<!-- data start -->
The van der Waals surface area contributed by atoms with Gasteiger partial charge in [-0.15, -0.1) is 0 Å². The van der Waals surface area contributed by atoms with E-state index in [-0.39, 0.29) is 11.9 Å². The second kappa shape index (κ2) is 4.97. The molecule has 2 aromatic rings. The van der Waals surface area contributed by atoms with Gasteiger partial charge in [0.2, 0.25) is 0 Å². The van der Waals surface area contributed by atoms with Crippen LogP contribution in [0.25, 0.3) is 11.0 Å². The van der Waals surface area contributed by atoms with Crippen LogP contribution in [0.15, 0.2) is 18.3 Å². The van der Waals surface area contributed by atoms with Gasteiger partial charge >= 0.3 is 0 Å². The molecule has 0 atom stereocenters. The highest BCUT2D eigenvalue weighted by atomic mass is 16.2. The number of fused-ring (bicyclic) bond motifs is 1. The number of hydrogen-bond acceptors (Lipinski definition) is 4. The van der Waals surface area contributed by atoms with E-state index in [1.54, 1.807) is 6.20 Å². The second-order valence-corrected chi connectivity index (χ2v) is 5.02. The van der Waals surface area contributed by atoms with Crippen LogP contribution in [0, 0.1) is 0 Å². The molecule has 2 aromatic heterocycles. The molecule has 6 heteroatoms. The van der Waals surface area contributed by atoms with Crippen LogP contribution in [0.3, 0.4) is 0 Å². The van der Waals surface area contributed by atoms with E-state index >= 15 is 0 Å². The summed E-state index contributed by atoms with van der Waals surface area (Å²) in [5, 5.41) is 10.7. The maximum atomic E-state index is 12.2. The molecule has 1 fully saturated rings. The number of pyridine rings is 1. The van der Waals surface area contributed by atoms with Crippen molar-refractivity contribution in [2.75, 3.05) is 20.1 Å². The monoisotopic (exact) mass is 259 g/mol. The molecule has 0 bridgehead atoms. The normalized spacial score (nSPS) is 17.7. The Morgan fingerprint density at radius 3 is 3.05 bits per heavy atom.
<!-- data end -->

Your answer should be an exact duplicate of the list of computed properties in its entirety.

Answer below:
The van der Waals surface area contributed by atoms with Gasteiger partial charge in [-0.15, -0.1) is 0 Å². The van der Waals surface area contributed by atoms with E-state index in [-0.39, 0.29) is 11.9 Å². The second kappa shape index (κ2) is 4.97. The molecule has 2 aromatic rings. The van der Waals surface area contributed by atoms with Gasteiger partial charge in [0.2, 0.25) is 0 Å². The van der Waals surface area contributed by atoms with Crippen LogP contribution in [0.25, 0.3) is 11.0 Å². The van der Waals surface area contributed by atoms with Crippen LogP contribution in [0.15, 0.2) is 18.3 Å². The van der Waals surface area contributed by atoms with Gasteiger partial charge >= 0.3 is 0 Å². The molecule has 0 atom stereocenters. The highest BCUT2D eigenvalue weighted by atomic mass is 16.2. The number of fused-ring (bicyclic) bond motifs is 1. The number of hydrogen-bond acceptors (Lipinski definition) is 4. The van der Waals surface area contributed by atoms with E-state index in [1.54, 1.807) is 6.20 Å². The second-order valence-corrected chi connectivity index (χ2v) is 5.02. The van der Waals surface area contributed by atoms with Crippen LogP contribution in [0, 0.1) is 0 Å². The molecule has 2 aromatic heterocycles. The molecule has 6 heteroatoms. The van der Waals surface area contributed by atoms with Crippen LogP contribution in [0.3, 0.4) is 0 Å². The van der Waals surface area contributed by atoms with E-state index >= 15 is 0 Å². The summed E-state index contributed by atoms with van der Waals surface area (Å²) in [5, 5.41) is 10.7. The maximum atomic E-state index is 12.2. The molecule has 1 fully saturated rings. The number of pyridine rings is 1. The van der Waals surface area contributed by atoms with Crippen molar-refractivity contribution in [2.75, 3.05) is 20.1 Å². The monoisotopic (exact) mass is 259 g/mol. The molecule has 0 bridgehead atoms. The normalized spacial score (nSPS) is 17.7. The Morgan fingerprint density at radius 3 is 3.05 bits per heavy atom.